This is our third Christmas without my mom.

We’re having Christmas Eve at our house this year, and my sister is coming over. The other day she handed me my mom’s Christmas tablecloth, the white one with the embroidered trees on it. All folded up neat and compact like an American flag being passed on with great reverence to the family of a deceased soldier.

She asked me to use it on Christmas Eve.

“Of course,” I said and swallowed hard, and my kids asked, “Why?”

“Tradition,” she replied.

And with just a word she gathered a lifetime of memories and transferred them into my arms.

I ironed the tablecloth today. Steamed and pressed it right on the squeaky ironing board that used to be my mom’s. The one with the blue cover with green polka dots. And I wonder if there’s a lot of blue and green in heaven, because those were her favorite colors.

tableclothAs the hot metal slid over the white cloth, I saw the stories, forever stained right there into the fabric. The purple wax stains from the advent candles, the ones we lit every Sunday in December. And a pink candle stain, for that third week, the week of joy. I always thought it was strange that three candles were purple and only one was pink, and I find myself wondering still, even as I iron.

Normally when I see stains on clothes that have found their way to the ironing board, I avoid them at all costs, careful not to let the heat sear the stain into the fabric and deem it irremovable.

But not this time.

This time I find myself purposely pressing harder where the yellowed oil stains color the white, and I smile as I think about the sputtering oil in the fondue pots that got too hot and popped right over the edge. And year after year we lit cans of Sterno and argued over which color fondue sticks we got to have, and then forgot which sticks were ours.

I iron over the purple wax spots and wonder where that wreath is now, and think about how today we’d be so close to lighting that center white candle.

But we’re still waiting.

But my mom, she’s right there in the middle of it all, right in the center of the circle, where the pure white candle is always lit.

She doesn’t have to wait anymore.

A tear slips off my cheek and lands on the tablecloth, and I just iron over it, adding a salty stain to the story.

And I think about what it must be like to be in a place where there are no stains, no blemishes, no wrinkles to be ironed out.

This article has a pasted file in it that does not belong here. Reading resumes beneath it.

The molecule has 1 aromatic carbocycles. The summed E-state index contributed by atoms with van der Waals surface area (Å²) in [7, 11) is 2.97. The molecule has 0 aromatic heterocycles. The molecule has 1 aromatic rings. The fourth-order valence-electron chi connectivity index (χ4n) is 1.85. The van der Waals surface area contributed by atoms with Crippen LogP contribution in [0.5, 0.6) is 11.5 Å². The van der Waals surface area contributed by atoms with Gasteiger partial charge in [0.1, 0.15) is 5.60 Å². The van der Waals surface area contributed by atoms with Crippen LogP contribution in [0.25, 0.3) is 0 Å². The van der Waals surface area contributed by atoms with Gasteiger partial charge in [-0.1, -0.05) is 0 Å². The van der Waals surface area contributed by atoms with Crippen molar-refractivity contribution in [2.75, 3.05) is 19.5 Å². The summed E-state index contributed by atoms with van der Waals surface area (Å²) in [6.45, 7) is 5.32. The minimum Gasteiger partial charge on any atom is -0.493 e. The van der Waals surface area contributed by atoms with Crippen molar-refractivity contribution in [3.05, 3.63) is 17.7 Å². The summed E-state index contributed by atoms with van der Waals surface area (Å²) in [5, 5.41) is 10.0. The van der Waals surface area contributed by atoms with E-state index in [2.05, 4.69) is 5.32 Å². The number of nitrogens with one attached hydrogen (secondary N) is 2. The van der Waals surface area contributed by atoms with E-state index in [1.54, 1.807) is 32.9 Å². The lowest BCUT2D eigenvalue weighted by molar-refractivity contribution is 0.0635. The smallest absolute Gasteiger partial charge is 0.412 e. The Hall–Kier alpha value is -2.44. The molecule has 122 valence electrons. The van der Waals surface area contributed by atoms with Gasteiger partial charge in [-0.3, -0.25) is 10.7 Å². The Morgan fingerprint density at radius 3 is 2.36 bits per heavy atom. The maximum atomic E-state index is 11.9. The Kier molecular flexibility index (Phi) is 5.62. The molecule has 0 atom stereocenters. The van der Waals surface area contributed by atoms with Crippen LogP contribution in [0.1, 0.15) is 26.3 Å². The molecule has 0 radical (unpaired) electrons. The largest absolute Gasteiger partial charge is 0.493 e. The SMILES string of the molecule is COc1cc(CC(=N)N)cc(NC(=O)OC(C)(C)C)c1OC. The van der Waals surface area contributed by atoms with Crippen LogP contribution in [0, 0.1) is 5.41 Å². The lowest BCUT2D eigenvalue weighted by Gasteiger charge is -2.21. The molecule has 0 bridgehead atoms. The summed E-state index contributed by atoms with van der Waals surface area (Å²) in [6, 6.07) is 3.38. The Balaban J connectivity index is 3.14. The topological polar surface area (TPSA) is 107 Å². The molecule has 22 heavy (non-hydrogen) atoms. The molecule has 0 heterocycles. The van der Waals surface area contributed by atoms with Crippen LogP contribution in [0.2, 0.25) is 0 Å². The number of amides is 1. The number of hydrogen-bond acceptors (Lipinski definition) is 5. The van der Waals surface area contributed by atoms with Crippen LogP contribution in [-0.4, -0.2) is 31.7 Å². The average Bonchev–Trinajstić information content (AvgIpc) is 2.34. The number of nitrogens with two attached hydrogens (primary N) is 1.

This Christmas Eve, we’ll add to the stains and the story of the tablecloth, and we’ll light the candles, and we’ll wait.

We’ll wait for the newborn King to come again and carry us home, “without stain or wrinkle or any other blemish.”

Come Lord Jesus, come.



Me too 300

Subscribe to receive the latest posts in your inbox, plus receive a free copy of the e-book, "Me Too," which includes a chapter written by Kate Motaung.

We won't send you spam. Unsubscribe at any time. Powered by ConvertKit

9 thoughts on “the story of a tablecloth on christmas eve

  1. Thank you for sharing, Kate! This will be the third Christmas without my mother, too…that first sentence pulled me into your story of the tablecloth…precious memories! I think of my mother often, too, when I look at some of the things she left behind; some that I cherish and others that reside with one of my three children. And, when I look at that last picture of the family, Dec. 2010 when the family celebrated her 80th birthday at the nursing home where she lived; her home since she couldn’t be home…and seeing my 3 1/2 year old grandson point to her in the picture and say “that’s granny” – because my children have that picture displayed and remind the boys who it is and they remember. Yes, precious memories – and we share them throughout the years to continue remembering!

    May you and your family have a wonderful holiday…thank you for sharing through the Five Minute Friday posts. Looking forward to a new year with you and the other bloggers!

    God’s blessings on you and yours!

  2. oh my dear sister… this is so true and so sweet… sweet in the eternal way that takes every good thing we know here and distills it and wraps it ’round our hearts and for just a little minute, pulls back the curtain and reveals what is to come… as it is so rarely clearly revealed through this world of waiting. thank you…

  3. Beautifully said. I have been thinking of traditions and memories of my parents. I carefully handled mom’s antique ornaments—she would laugh at the thought of them being collector items. She scrimped and gradually bought all gold ornaments–beautifully intricate. Now her gold mixes with her old and my santas and angels. Quite a mix on my tree! Most of her old ornaments are in two separate bowls as centerpieces. They are lovely reminders of a lovely lady who has been gone for 16 years. I still miss her much.

  4. What a beautiful memory to record. I love the vintage look of the tablecloth because my mom has the same type of things. I just love that you can create the tradition with your kids and one day, they will have the tablecloth and read this. Thank you for continuing on five minute Friday. I got back on my writing journey about 4 years ago. It has been so refreshing and these prompts help me right along.

  5. I waited until things slowed down to read this one. I treasured each word. The holidays can be so bittersweet as we remember those who’ve gone before us. You captured the emotion well!

  6. Kate – I stopped by to wish you a Merry Christmas and found these beautiful words. Thank you.

    Yes- your mom is at the center – with Christ – and is cheering you on as you wait with stains, wrinkles, and memories. What a blessing to have such a legacy to unfold and wrap around yourself. Thanks for sharing these encouraging words and the reminder to make sure our lives leave marks that can be celebrated, cherished, – and missed.

Leave a Reply

Your email address will not be published. Required fields are marked *